Black women” is taken to include “mixed-race” women but excludes Asian women.
It was felt that boys would have to work harder to meet black women and commit to a relationship with the, before any sexual interaction would occur.
Maryam rebecca week 5 black masculinity
Alexander, C., (2000), ‘Black masculinity’ in
Owusu, K. (ed.) 2000. Black British Culture and
Society. A text reader. London: Routledge.
A presentation by Maryam Duale and Rebecca Lomas
Interpretations of power and male
masculinity in the black “ghetto”
O Hannerz – “…most ghetto dwellers neither have any nor are
actively working to acquire any (power) at present.”
O Taylor – “”A combination of contemporary social and economic
factors conspire to limit the black male’s access to status and
O Most studies regard black masculinity as an alternative to social
status, rather than an extension of it. Machoism is seen as a
substitute to power, …”inauthentic and illusory”.
O Is black masculinity best understood as a response to structural
inequality? Rather than a hostile entity, the black peer group
can be seen as a bade for interaction with a wider society.
Black women, white women:
“race” and control
O Black women generally considered by black males a “our”
women, exempt from the ideology of exploitation dominating the
O “Black women were associated with notions of family and the
community and therefore revered in their roles as mothers and
O “You tend to be more careful with a black girl. Because you
handle them with so much care – you don’t care about the other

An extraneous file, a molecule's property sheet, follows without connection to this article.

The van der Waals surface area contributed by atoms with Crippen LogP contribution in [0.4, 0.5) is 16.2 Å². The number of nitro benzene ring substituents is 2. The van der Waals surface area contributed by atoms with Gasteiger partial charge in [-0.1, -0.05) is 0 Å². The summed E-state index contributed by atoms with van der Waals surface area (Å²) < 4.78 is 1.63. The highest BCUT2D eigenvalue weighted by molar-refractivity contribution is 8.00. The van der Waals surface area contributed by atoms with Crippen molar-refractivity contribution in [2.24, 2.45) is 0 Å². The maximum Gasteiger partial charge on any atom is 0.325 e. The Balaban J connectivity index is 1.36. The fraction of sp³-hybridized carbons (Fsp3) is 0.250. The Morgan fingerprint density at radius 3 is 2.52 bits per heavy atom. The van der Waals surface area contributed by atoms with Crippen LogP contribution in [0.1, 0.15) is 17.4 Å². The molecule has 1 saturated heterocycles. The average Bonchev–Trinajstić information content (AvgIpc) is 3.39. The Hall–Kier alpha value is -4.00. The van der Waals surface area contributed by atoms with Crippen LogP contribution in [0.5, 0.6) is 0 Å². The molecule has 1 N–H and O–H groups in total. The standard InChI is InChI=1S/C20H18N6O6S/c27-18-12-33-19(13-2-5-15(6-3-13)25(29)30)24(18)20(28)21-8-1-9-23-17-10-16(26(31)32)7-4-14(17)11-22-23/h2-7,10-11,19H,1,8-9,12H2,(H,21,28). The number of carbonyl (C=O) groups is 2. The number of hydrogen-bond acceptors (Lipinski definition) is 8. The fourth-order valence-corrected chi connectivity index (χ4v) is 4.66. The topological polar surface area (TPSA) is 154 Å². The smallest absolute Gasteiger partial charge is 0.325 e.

races.” – young black male interviewed April 1995
O Black women are seen as much “stronger” than
white women, less open to sexual exploitation.
Partly due to the view that black women are more
aggressive and knowledgeable in interactions with
O Also regarded as sexually inaccessible in terms of
casual encounters. Young black men agreed that
they never looked to black girls for casual sex.
O Black women viewed with some trepidation. Could be
due to their being symbols of solidarity and
constraint. Upon meeting black women, the men felt
they were being judged, especially in their role as a
O Consolidates the view of black women as financially
independent and therefore in economic control within
relationships. This in turn leads to the perception of
black women as strong and outside the control of the
black man, thus posing a threat to his masculinity.
OCommon features in how young black
males try to establish control upon meeting
1. They asked what the women did – so they
could establish occupational superiority
2. They then asked if they had dated white
men, if they had they would be thought of
as ‘traitors’ and therefore no longer black
which means the men would have sense
of personal superiority.
O Reluctance amongst young black males to commit
themselves to a relationship with white females is equally to
do with ideology as it is personal preference. Such
relationships were viewed by some as undermining
community solidarity. One young black man was quoted as
claiming, “It’s weakening my race.”
O White women perceived as “their” women. Any involvement
with them was seen in terms of the wider social position of
black people. the woman is seen in relation to wider power
structures and imbalances. Therefore, manipulation and
objectification of white women can be seen as a response to
wider social forces.
O When asked, most young black males gave “race” as
the central feature in these relationships. Women
become objectifications of “white” and men of
O Interactions between the two are structured by
overarching racial and sexual stereotypes,
implemented by both sides. White women cast
primarily within a sexual role, with little prospect of
long-term commitments while black men are cast in
the “black stud” role, fuelled by the myth of black
O it would be too simplistic, therefore, to regard the
attitudes of young black men as purely exploitative.
Within the wider social arena in which such
encounters take place, a number of other pressures
and role constraints must be considered, rendering
the whole concept of control ambiguous and shifting.